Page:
Intro to EC Part 2: Practice at the Natural Parents Network

For more on our journey with EC:
How We EC
On the Move (An Update at 4 Months)
EC Update – 4.5 Months
Traveling With Fluff
EC Update (at 6.5 Months)
EC Update – 9.5 Months

What are some of the things your family does to minimize your environmental impact? I would love to learn from you!

________________________________________Earth Day Blog Carnival - Child of the Nature Isle and Monkey Butt Junction

Visit Monkey Butt Junction and Child of the Nature Isle to read all about the Earth Day Blog Carnival.
***
Going Green in 2011 – Jennifer at Hybrid Rasta Mama discusses the way she and her family are going “greener” in 2011.
Our Greatest Teacher – Amanda at Let’s Take the Metro shares her experiences with her children and nature, their greatest teacher.
Dreaming of Spring Gardening – Erin of the Waterloons talks about the ultimate in local food, her backyard garden.
Earth Conscious Minimalism – Nada at miniMOMist thinks minimalism can help you save the world — as long as you don’t just toss everything in the trash! Check out Her list of places to donate (bet you haven’t thought of them all!).
Blessings to the Earth – Amy at Anktangle believes that a simple act, such as being intentionally grateful for our food, is just the catalyst we need to bring about large-scale change.
Eight Movies to Inspire Change – Mrs Green at Little Green Blog shares her top 8 movies that have inspired her to take action to make the world a better place. She’d love to hear your suggestions to add to her viewing list!
Can I Have a Green Period Too? Kelly at Becoming Crunchy shares the environmental impact of switching to sustainable menstrual products, along with offering a great Mama Cloth giveaway for anyone interested in making the switch (and for those who already have and want to increase their stash!).
An Eden to Call Our Own – Lucy at Dreaming Aloud shares how learning to care for the Earth starts in her own garden.
Elimination Communication – Melissa at the New Mommy Files discusses the environmental impact of diapering, and why elimination communication was the best choice for her family.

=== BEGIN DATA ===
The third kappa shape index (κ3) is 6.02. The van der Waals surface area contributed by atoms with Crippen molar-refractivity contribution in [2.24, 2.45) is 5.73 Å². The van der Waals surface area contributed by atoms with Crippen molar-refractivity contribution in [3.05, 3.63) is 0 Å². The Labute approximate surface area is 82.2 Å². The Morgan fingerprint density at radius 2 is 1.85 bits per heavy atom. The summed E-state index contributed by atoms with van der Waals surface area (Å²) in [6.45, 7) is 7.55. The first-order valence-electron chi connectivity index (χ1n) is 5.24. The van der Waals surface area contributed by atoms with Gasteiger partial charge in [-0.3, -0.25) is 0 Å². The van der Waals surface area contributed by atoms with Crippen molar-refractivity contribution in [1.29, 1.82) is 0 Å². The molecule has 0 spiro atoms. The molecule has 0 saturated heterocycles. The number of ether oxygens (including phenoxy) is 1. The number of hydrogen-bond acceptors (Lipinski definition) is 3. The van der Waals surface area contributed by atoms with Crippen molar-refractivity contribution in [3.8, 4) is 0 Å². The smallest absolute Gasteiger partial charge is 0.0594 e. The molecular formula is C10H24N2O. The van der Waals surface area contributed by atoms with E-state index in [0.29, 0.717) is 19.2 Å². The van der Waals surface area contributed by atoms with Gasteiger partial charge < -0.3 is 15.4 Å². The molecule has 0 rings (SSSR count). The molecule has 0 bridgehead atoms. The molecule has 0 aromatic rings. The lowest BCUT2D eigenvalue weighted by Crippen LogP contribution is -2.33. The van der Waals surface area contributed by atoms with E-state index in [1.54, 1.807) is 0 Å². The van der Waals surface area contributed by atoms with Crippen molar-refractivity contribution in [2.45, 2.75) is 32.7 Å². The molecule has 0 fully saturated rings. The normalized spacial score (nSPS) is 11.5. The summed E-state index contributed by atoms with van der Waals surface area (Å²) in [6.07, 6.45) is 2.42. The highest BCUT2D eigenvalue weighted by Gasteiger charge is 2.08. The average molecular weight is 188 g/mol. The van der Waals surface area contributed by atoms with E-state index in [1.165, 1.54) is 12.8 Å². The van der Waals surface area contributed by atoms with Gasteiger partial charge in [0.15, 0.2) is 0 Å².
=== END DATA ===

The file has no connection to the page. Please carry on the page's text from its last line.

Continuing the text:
The Living Earth: A Meditation in Science and Reverence – Seonaid at The Practical Dilettante asks you to pause to wonder at the blessing of the fact that our living planet is here at all.
Earth Day Anthem – Amanda at Let’s Take the Metro created a poem in honor of Mother Earth, women and nurturers everywhere.
The Plasticity of Compromise – Zoie at TouchstoneZ shares how she is working to compromise on healthy family living and avoiding plastics whenever possible.

Earth Day Resolutions – Charise at I Thought I Knew Mama shares why she has decided to make Earth Day resolutions, what those resolutions are, and how they are a step up from her current efforts at green living.
Is it time for you to say “Enough!”? Mrs Green at My Zero Waste asks you to rise up and say ‘Enough!’ on Earth Day.

Homeschooling with the Earth – Terri at Child of the Nature Isle shares her desires and dreams for Earth-based learning and the ways her two young children have already started a natural curriculum.
Beyond the Green Sheen – Jenn at Monkey Butt Junction offers some advice on how to avoid greenwashing and make purchasing choices that really have a positive impact.

21 thoughts on “Elimination Communication and Ecological Sustainability

  1. Jennifer Collins

    Your figures of the impact of diapering, even cloth diapering, are pretty sobering. We do cloth diapering and we line dry in the spring, summer and fall, but even so I know we go through a LOT of water. While EC sounds like it takes some considerable effort, the rewards are many. Good for you for doing this, and thanks for the great links on EC too.